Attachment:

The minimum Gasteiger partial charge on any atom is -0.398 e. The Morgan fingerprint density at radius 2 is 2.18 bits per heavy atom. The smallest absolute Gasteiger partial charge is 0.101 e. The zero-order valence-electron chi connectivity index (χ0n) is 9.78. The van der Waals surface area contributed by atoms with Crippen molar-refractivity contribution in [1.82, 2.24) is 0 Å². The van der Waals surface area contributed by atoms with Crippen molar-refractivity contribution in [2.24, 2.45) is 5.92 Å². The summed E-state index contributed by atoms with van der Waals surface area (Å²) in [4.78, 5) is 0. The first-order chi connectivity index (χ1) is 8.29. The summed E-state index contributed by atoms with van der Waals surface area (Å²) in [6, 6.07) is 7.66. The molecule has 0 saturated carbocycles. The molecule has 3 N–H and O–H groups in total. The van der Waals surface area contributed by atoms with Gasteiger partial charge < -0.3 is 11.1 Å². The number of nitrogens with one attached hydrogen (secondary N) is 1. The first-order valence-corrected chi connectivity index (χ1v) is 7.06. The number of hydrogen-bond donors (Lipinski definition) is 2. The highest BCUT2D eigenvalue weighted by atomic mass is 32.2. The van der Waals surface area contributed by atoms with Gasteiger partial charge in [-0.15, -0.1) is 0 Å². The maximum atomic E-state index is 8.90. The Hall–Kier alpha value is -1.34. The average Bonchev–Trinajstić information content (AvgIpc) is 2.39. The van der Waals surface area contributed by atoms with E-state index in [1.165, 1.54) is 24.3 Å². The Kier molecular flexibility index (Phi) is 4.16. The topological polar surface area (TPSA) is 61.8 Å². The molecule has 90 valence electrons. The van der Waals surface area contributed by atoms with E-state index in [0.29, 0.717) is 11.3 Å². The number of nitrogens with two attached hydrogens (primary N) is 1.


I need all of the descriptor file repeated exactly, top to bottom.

The minimum Gasteiger partial charge on any atom is -0.398 e. The Morgan fingerprint density at radius 2 is 2.18 bits per heavy atom. The smallest absolute Gasteiger partial charge is 0.101 e. The zero-order valence-electron chi connectivity index (χ0n) is 9.78. The van der Waals surface area contributed by atoms with Crippen molar-refractivity contribution in [1.82, 2.24) is 0 Å². The van der Waals surface area contributed by atoms with Crippen molar-refractivity contribution in [2.24, 2.45) is 5.92 Å². The summed E-state index contributed by atoms with van der Waals surface area (Å²) in [4.78, 5) is 0. The first-order chi connectivity index (χ1) is 8.29. The summed E-state index contributed by atoms with van der Waals surface area (Å²) in [6, 6.07) is 7.66. The molecule has 0 saturated carbocycles. The molecule has 3 N–H and O–H groups in total. The van der Waals surface area contributed by atoms with Gasteiger partial charge < -0.3 is 11.1 Å². The number of nitrogens with one attached hydrogen (secondary N) is 1. The first-order valence-corrected chi connectivity index (χ1v) is 7.06. The number of hydrogen-bond donors (Lipinski definition) is 2. The highest BCUT2D eigenvalue weighted by atomic mass is 32.2. The van der Waals surface area contributed by atoms with Gasteiger partial charge in [-0.15, -0.1) is 0 Å². The maximum atomic E-state index is 8.90. The Hall–Kier alpha value is -1.34. The average Bonchev–Trinajstić information content (AvgIpc) is 2.39. The van der Waals surface area contributed by atoms with E-state index in [1.165, 1.54) is 24.3 Å². The Kier molecular flexibility index (Phi) is 4.16. The topological polar surface area (TPSA) is 61.8 Å². The molecule has 90 valence electrons. The van der Waals surface area contributed by atoms with E-state index in [0.29, 0.717) is 11.3 Å². The number of nitrogens with two attached hydrogens (primary N) is 1.